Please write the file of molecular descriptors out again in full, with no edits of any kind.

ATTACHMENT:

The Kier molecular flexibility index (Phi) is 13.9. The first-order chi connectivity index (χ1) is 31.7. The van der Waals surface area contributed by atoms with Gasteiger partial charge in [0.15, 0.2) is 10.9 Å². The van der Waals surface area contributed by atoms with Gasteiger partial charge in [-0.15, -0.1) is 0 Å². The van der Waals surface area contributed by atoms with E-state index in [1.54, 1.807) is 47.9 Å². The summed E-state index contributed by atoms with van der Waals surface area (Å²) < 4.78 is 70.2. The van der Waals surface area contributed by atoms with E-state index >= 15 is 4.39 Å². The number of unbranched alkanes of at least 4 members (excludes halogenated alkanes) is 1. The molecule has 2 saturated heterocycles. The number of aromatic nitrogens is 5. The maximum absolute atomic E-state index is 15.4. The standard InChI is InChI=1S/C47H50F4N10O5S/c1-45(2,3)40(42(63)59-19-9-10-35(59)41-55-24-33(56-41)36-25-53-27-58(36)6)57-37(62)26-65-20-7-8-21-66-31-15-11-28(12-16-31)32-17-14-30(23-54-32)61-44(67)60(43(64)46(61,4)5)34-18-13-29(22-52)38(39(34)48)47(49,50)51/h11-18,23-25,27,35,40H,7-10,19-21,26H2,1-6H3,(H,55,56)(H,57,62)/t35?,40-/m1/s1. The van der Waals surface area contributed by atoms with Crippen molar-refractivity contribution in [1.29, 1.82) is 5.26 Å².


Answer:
The Kier molecular flexibility index (Phi) is 13.9. The first-order chi connectivity index (χ1) is 31.7. The van der Waals surface area contributed by atoms with Gasteiger partial charge in [0.15, 0.2) is 10.9 Å². The van der Waals surface area contributed by atoms with Gasteiger partial charge in [-0.15, -0.1) is 0 Å². The van der Waals surface area contributed by atoms with E-state index in [1.54, 1.807) is 47.9 Å². The summed E-state index contributed by atoms with van der Waals surface area (Å²) < 4.78 is 70.2. The van der Waals surface area contributed by atoms with E-state index >= 15 is 4.39 Å². The number of unbranched alkanes of at least 4 members (excludes halogenated alkanes) is 1. The molecule has 2 saturated heterocycles. The number of aromatic nitrogens is 5. The maximum absolute atomic E-state index is 15.4. The standard InChI is InChI=1S/C47H50F4N10O5S/c1-45(2,3)40(42(63)59-19-9-10-35(59)41-55-24-33(56-41)36-25-53-27-58(36)6)57-37(62)26-65-20-7-8-21-66-31-15-11-28(12-16-31)32-17-14-30(23-54-32)61-44(67)60(43(64)46(61,4)5)34-18-13-29(22-52)38(39(34)48)47(49,50)51/h11-18,23-25,27,35,40H,7-10,19-21,26H2,1-6H3,(H,55,56)(H,57,62)/t35?,40-/m1/s1. The van der Waals surface area contributed by atoms with Crippen molar-refractivity contribution in [1.29, 1.82) is 5.26 Å².